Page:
Lectionary for Feb. 25, 2024
Second Sunday in Lent
Genesis 17:1-7, 15-16; Psalm 22:23-31;
Romans 4:13-25; Mark 8:31-38

I’ve never heard the word “victory” used so much in one talk. Recently I visited a megachurch near my home to refresh my ecclesial palette after serving in Lutheran, Presbyterian and Episcopal congregations. The repeated emphasis in the sermon that God would give those several hundred of us at the service “victory over our circumstances” stuck with me. I don’t usually think of my life in terms of victory or defeat. I just try to keep growing and learning how to love my kids, my spouse and my neighbors better. Are victory and triumph foreign to the Christian walk? By no means! The authors of Scripture insist that we think about victory in a strange—and holy—way.

In this week’s Gospel reading, Peter and Jesus have different ideas about what success means. Jesus, ever faithful to his calling, spoke to his disciples about how he must suffer, be rejected by the religious elite and then murdered. Even the assurance that after three days he would rise again wasn’t sufficient comfort to prevent Peter from taking Jesus aside to talk sense into him. The Messiah is supposed to win! How could God’s chosen one suffer? How could he fail to win acclaim from the leaders of God’s people? Surely Jesus would eventually be welcomed into the temple as he had been welcomed into the synagogues of Galilee! He would sign a multi-scroll-deal and become the biggest religious influencer ever, right?

Well, partly … but first Jesus was mocked and rejected. He refused to fight against those who wanted to kill him—and who would eventually kill his disciples and their families. That doesn’t look or feel like victory.

We don’t have to win any kind of victory, because all who know the Lord will proclaim that he has already done it.

Throughout the centuries since, some Christians have looked to the cross of Christ and heard “in this sign, conquer.” I don’t think it works that way at all. After conquering sin and death, Jesus doesn’t turn around and authorize his followers to wield sin and death to behave like those who killed his friends. Conquering humans is categorically off the menu for those who would follow Jesus. And we know that because of how Jesus continued:

“If any wish to come after me, let them deny themselves and take up their cross and follow me. For those who want to save their life will lose it, and those who lose their life for my sake, and for the sake of the gospel, will save it. For what will it profit them to gain the whole world and forfeit their life? Indeed, what can they give in return for their life? Those who are ashamed of me and of my words in this adulterous and sinful generation, of them the Son of Man will also be ashamed when he comes in the glory of his Father with the holy angels” (Mark 8:34-38).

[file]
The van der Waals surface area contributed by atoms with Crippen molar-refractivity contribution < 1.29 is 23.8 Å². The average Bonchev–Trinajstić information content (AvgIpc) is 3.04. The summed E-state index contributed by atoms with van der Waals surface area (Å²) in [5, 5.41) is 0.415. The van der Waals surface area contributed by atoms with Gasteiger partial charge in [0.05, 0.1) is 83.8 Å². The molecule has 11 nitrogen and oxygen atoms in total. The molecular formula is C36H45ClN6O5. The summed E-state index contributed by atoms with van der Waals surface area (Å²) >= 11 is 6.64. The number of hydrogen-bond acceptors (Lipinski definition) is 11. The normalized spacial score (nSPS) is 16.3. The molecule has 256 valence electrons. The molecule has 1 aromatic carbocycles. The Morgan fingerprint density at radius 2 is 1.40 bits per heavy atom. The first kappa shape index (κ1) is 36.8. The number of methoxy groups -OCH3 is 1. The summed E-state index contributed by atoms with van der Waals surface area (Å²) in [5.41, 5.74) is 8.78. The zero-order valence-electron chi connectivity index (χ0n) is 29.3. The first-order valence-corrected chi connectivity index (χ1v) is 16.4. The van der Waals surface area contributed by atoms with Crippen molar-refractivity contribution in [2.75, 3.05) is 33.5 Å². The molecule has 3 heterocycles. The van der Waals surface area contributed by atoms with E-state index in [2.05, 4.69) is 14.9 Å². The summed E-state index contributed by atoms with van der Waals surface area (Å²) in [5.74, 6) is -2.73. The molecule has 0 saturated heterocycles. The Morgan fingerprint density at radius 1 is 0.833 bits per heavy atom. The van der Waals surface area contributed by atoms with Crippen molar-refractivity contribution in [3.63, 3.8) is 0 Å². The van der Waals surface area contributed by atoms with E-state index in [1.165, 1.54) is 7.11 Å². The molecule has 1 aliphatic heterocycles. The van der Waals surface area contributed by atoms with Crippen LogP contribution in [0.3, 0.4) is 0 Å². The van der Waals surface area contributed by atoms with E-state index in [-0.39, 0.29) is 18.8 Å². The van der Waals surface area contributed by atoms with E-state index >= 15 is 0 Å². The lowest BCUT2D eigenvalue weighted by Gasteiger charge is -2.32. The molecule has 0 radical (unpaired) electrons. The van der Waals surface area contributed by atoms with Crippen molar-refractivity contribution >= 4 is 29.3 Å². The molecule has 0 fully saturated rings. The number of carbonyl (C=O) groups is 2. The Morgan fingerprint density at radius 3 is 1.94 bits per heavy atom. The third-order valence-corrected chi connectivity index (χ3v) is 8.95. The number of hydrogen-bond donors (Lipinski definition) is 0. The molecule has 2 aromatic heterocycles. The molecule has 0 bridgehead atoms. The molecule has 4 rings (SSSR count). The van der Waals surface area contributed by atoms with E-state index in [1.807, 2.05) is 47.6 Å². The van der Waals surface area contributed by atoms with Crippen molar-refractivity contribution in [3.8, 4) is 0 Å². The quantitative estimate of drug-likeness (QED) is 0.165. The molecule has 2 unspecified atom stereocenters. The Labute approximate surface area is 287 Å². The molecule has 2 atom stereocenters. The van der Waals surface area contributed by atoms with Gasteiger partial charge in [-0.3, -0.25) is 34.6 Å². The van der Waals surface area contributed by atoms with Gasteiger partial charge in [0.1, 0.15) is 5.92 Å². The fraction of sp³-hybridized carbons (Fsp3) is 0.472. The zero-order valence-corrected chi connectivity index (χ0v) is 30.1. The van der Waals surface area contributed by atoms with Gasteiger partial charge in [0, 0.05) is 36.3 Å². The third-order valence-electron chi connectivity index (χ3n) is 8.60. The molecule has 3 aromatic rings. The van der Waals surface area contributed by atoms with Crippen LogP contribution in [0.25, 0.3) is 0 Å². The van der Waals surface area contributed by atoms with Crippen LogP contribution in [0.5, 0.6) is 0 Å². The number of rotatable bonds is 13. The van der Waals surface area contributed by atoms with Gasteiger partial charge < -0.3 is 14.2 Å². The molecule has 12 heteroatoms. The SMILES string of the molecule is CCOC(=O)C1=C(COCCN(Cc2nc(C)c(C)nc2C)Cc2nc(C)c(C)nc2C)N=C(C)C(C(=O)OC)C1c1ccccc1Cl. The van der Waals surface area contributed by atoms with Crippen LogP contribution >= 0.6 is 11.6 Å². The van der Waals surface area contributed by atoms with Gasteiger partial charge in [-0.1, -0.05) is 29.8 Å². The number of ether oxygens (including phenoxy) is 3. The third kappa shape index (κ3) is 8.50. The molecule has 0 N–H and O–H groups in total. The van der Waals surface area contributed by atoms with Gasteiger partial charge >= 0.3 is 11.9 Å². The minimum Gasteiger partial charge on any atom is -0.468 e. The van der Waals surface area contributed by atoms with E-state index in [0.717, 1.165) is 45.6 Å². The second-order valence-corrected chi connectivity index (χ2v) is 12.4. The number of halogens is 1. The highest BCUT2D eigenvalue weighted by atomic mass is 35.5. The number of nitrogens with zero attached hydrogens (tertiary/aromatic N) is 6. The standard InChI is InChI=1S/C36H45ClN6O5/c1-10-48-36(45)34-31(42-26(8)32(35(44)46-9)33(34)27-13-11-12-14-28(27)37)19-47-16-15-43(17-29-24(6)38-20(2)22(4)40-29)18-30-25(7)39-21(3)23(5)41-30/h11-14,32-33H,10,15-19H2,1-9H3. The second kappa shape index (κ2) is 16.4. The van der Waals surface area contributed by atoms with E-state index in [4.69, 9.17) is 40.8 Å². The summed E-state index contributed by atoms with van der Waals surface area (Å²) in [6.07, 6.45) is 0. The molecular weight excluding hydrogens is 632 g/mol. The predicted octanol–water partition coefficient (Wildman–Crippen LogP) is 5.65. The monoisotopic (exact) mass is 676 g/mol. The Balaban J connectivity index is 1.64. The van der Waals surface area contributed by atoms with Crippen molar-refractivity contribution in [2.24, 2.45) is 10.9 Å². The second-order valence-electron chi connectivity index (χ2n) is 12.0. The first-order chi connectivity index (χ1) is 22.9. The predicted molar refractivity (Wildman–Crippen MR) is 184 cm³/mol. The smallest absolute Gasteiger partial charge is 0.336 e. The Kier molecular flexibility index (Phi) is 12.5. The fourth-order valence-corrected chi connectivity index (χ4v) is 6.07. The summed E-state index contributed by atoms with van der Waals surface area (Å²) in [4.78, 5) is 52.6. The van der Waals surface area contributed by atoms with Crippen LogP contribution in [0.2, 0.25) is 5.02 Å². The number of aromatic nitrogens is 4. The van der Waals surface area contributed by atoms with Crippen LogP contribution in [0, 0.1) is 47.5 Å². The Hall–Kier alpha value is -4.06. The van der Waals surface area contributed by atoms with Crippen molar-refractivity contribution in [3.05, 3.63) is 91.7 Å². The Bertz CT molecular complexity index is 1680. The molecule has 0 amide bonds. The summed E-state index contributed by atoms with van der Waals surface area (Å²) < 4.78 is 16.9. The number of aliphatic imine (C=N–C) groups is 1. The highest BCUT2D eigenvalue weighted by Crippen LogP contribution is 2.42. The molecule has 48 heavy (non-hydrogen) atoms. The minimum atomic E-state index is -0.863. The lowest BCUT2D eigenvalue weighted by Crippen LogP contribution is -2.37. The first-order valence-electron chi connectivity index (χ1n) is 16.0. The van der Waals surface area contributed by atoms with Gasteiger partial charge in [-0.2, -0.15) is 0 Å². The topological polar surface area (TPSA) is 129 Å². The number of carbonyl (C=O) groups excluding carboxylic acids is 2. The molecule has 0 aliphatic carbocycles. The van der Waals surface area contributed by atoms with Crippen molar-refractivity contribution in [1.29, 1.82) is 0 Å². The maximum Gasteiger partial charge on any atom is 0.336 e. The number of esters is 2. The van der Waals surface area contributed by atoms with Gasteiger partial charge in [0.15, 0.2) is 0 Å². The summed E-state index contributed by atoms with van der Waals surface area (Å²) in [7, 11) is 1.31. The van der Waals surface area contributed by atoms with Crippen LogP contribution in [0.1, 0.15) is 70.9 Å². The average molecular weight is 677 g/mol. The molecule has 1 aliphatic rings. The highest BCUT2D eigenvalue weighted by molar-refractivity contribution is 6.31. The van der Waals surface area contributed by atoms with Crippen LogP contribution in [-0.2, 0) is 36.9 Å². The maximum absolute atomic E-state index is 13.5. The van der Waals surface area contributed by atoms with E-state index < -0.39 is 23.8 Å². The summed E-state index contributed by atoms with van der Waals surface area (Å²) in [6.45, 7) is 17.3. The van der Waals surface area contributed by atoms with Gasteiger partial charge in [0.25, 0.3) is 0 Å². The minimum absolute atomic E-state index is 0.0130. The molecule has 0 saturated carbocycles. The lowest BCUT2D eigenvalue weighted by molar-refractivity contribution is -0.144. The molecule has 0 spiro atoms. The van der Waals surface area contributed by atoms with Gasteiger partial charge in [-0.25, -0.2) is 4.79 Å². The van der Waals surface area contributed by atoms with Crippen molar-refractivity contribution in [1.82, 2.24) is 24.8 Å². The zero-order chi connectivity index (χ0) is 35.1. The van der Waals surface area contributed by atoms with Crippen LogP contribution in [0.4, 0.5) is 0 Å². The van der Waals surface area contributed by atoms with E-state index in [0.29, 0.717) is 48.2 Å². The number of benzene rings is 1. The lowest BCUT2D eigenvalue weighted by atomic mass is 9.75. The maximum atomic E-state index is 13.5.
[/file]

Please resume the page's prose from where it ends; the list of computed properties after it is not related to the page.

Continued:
Gaining the world necessarily leads to losing one’s soul. If we are ashamed of Jesus’ self-giving life, shameful death and victory over death, which didn’t save his followers and friends from being murdered as he was, then Jesus says he will be ashamed of us. That is the gospel, believe it or not. We don’t have to gain victory over empires. We don’t have to convince religious elites to agree with us. We don’t have to live a life free from suffering. In fact, when we suffer, Jesus draws close to us and says, “I’ve been there too.”

This may not feel like the human kind of victory that Peter wanted, but it’s exactly the kind that Jesus has worked. Jesus frees us from the rat race, from the pressure to acquire or win, to simply be enough, to be a loved and accepted heir of the Great King who has achieved the only victory that matters: the victory over sin and death that separates us from God and each other.

The psalmist proclaims that God doesn’t despise the afflicted nor scorn the suffering. God does not hide the divine face from those who need help. Those who die and decompose to dust will yet kneel before God. And those who can’t keep themselves alive—those who cannot gain victory over death—will yet eat and worship. We don’t have to win any kind of victory, because all who know the Lord will proclaim that he has already done it (Psalm 22:31).

That gifted preacher was right—God wants victory for us. But God isn’t interested in the kind of victory that is celebrated by the world: a military victory over enemies, a financial victory over a rival, or a popular victory over a competitor. Jesus’ ministry would have looked a lot different if those victories were how God measured success. Instead, the kind of victory that God wants is righteous lives of loving-kindness that testify to the triumph that Jesus has won over the forces of sin and death.

Cory Driver
Cory Driver is the director of L.I.F.E. (Leading the Integration of Faith and Entrepreneurship) at Miami University in Oxford, Ohio. His book on wilderness spirituality, Life Unsettled, is available from Fortress Press.

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